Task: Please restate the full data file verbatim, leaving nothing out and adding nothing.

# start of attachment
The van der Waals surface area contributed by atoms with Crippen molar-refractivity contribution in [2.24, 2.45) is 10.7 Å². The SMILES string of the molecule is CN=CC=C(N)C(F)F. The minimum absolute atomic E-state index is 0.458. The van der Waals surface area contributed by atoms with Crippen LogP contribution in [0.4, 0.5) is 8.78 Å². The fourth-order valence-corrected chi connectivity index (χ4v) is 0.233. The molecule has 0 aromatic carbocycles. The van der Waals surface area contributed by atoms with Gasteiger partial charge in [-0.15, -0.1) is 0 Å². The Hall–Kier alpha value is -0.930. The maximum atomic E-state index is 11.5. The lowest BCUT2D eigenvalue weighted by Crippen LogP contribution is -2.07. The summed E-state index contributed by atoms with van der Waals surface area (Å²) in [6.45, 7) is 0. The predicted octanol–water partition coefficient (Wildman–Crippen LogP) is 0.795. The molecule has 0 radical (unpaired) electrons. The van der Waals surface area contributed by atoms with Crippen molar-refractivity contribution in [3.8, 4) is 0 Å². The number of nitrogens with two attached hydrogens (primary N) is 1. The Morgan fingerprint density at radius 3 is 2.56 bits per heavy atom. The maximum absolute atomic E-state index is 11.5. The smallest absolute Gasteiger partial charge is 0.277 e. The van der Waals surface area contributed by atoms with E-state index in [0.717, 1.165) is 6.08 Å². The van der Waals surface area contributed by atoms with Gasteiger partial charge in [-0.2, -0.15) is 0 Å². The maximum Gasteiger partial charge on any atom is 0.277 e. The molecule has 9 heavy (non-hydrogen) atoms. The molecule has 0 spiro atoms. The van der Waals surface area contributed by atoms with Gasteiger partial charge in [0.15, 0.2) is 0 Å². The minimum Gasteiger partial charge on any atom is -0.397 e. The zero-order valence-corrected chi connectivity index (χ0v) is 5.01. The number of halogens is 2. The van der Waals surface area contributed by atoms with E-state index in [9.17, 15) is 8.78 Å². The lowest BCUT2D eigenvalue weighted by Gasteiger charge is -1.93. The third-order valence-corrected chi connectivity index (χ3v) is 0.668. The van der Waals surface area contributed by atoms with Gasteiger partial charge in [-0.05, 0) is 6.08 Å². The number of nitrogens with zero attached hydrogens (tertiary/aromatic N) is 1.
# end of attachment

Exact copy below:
The van der Waals surface area contributed by atoms with Crippen molar-refractivity contribution in [2.24, 2.45) is 10.7 Å². The SMILES string of the molecule is CN=CC=C(N)C(F)F. The minimum absolute atomic E-state index is 0.458. The van der Waals surface area contributed by atoms with Crippen LogP contribution in [0.4, 0.5) is 8.78 Å². The fourth-order valence-corrected chi connectivity index (χ4v) is 0.233. The molecule has 0 aromatic carbocycles. The van der Waals surface area contributed by atoms with Gasteiger partial charge in [-0.15, -0.1) is 0 Å². The Hall–Kier alpha value is -0.930. The maximum atomic E-state index is 11.5. The lowest BCUT2D eigenvalue weighted by Crippen LogP contribution is -2.07. The summed E-state index contributed by atoms with van der Waals surface area (Å²) in [6.45, 7) is 0. The predicted octanol–water partition coefficient (Wildman–Crippen LogP) is 0.795. The molecule has 0 radical (unpaired) electrons. The van der Waals surface area contributed by atoms with Crippen molar-refractivity contribution in [3.8, 4) is 0 Å². The number of nitrogens with two attached hydrogens (primary N) is 1. The Morgan fingerprint density at radius 3 is 2.56 bits per heavy atom. The maximum absolute atomic E-state index is 11.5. The smallest absolute Gasteiger partial charge is 0.277 e. The van der Waals surface area contributed by atoms with E-state index in [0.717, 1.165) is 6.08 Å². The van der Waals surface area contributed by atoms with Gasteiger partial charge in [-0.2, -0.15) is 0 Å². The maximum Gasteiger partial charge on any atom is 0.277 e. The molecule has 9 heavy (non-hydrogen) atoms. The molecule has 0 spiro atoms. The van der Waals surface area contributed by atoms with Gasteiger partial charge in [0.15, 0.2) is 0 Å². The minimum Gasteiger partial charge on any atom is -0.397 e. The zero-order valence-corrected chi connectivity index (χ0v) is 5.01. The number of halogens is 2. The van der Waals surface area contributed by atoms with E-state index in [9.17, 15) is 8.78 Å². The lowest BCUT2D eigenvalue weighted by Gasteiger charge is -1.93. The third-order valence-corrected chi connectivity index (χ3v) is 0.668. The van der Waals surface area contributed by atoms with Gasteiger partial charge in [-0.05, 0) is 6.08 Å². The number of nitrogens with zero attached hydrogens (tertiary/aromatic N) is 1.